Judge Andrew Napolitano

Watergate, 21st-century style

By Judge Andrew Napolitano - Thursday, May 8, 2014

When the White House, in response to a Freedom of Information Act (FOIA) request filed by the fearless private watchdog group Judicial Watch, turned over an email about constructing the appropriate narrative response to the tragedy at Benghazi written by Ben Rhodes, a deputy national security adviser to President Obama, and investigators from the House of Representatives realized that they had subpoenaed that email and not received it, they knew that there was far more to learn about the affair than met the eye.

The affair consisted of an organized fatal assault on the American consulate in that Libyan city that resulted in the deaths of the American ambassador and three State Department contractors assigned to protect him. It also includes a White House-orchestrated cover-up involving profoundly misleading statements after the attack, followed by an only-in-Washington cover-up of the cover-up.

The attack on the consulate occurred on Sept. 11, 2012, the 11th anniversary of 9/11, just as the American presidential election campaign between Obama and Gov. Mitt Romney was getting under way. Two weeks prior to the attack, Obama had assured his political supporters for the hundredth time that al-Qaida was on the run, its leadership had been subdued, and that he was the cause of that.

The last thing his campaign managers wanted to confront in the middle of September was an al-Qaida-orchestrated attack on American property in the Middle East in which our ambassador was murdered.

Yet, that’s what confronted the Obama campaign managers. So, they concocted a narrative that they could comfortably live with and that they believed the American public would accept.

Susan Rice, then the U.S. ambassador to the United Nations, relayed the narrative. Rice either permitted herself to become a political tool or materially lied to the American public when she told five Sunday morning talk shows on Sept. 16, 2012, that the attacks in Benghazi were not acts of terror and were not aimed at the ambassador, but rather were the spontaneous and unplanned reaction of a street crowd to a cheap anti-Muslim Internet clip that some jerk in California had made earlier that summer.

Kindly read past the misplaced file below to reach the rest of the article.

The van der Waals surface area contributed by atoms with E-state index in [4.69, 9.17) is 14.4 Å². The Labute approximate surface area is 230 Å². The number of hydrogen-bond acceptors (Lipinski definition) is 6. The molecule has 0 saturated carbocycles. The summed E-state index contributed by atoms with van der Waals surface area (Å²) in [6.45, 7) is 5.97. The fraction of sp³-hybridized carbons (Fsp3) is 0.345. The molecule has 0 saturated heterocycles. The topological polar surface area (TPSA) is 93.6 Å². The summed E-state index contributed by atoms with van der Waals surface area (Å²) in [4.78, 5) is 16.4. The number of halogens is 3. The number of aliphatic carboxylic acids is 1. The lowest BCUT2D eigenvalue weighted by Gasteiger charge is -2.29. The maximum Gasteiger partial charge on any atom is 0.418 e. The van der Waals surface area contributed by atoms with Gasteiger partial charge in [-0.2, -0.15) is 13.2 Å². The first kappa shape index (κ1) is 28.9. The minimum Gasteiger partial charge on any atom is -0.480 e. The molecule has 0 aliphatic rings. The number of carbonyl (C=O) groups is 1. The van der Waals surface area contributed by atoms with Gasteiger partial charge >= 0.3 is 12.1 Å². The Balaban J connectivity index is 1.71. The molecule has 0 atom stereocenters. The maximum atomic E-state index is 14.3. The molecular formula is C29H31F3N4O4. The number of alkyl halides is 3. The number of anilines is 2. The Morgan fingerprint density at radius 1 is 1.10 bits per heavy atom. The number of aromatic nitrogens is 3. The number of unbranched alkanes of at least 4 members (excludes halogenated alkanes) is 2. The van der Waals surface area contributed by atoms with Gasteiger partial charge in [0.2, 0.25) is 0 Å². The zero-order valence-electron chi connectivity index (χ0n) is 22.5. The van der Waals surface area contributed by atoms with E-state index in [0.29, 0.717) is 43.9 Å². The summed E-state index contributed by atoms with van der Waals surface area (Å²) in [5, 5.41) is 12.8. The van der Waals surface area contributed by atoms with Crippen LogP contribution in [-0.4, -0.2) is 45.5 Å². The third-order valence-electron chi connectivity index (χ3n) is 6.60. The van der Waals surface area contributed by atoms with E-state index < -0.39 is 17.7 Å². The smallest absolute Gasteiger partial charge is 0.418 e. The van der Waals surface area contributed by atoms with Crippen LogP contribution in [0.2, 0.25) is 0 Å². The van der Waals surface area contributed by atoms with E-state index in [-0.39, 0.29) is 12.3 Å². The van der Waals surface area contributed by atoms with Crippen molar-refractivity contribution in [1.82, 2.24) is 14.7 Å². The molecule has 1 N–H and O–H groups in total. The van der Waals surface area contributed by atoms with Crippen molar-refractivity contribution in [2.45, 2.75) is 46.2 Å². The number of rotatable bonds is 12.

For a while, this seemed successful. The president was able to continue misleading the electorate with his claim that al-Qaida was on the run, Secretary of State Hillary Clinton was able to distance herself from the failure of her State Department to protect its own employees, and Romney and the Republicans would not discover the truth, or at least would not develop a narrative sufficient to contradict the White House narrative, until after the election.

It worked.

Now, with the discovery of the Rhodes email, it appears that the White House did use the instruments of government to aid the president’s re-election campaign by deceiving the American people and telegraphing that proposed deception to the president’s campaign officials. Using government personnel and assets to coordinate a political campaign, even if done truthfully and above board, violates federal criminal statutes.

As if that were not bad enough, it now appears that the State Department had special operations forces in close proximity to Benghazi, and the White House ordered them to stand down rather than confront the attackers, meet force with force and endeavor to save the lives of the ambassador and others, though at the risk of contradicting the president’s political boast.

When the truth — that the Benghazi attack was an al-Qaida-organized assault complete with military hardware and sophisticated planning — became known, and when the apparent deception by the president, the White House and the State Department was discovered, Republicans were furious.

Then the cover-up of the cover-up began, as the House Committee on Oversight and Government Reform learned when it tried to determine who told the U.S. forces to stand down, who dispatched Rice to tell lies, who certified that the Rhodes email did not exist and who then eventually released it. The committee wanted to know whether Rice was duped or was part of a plot to use the instruments of government to lie and deceive and enhance Obama’s chances of defeating Romney.

So, the Oversight Committee issued subpoenas and held hearings and concluded — a conclusion with which even the Democrats now agree — that the Benghazi attack was part of an organized terrorist assault, and the consulate was undefended.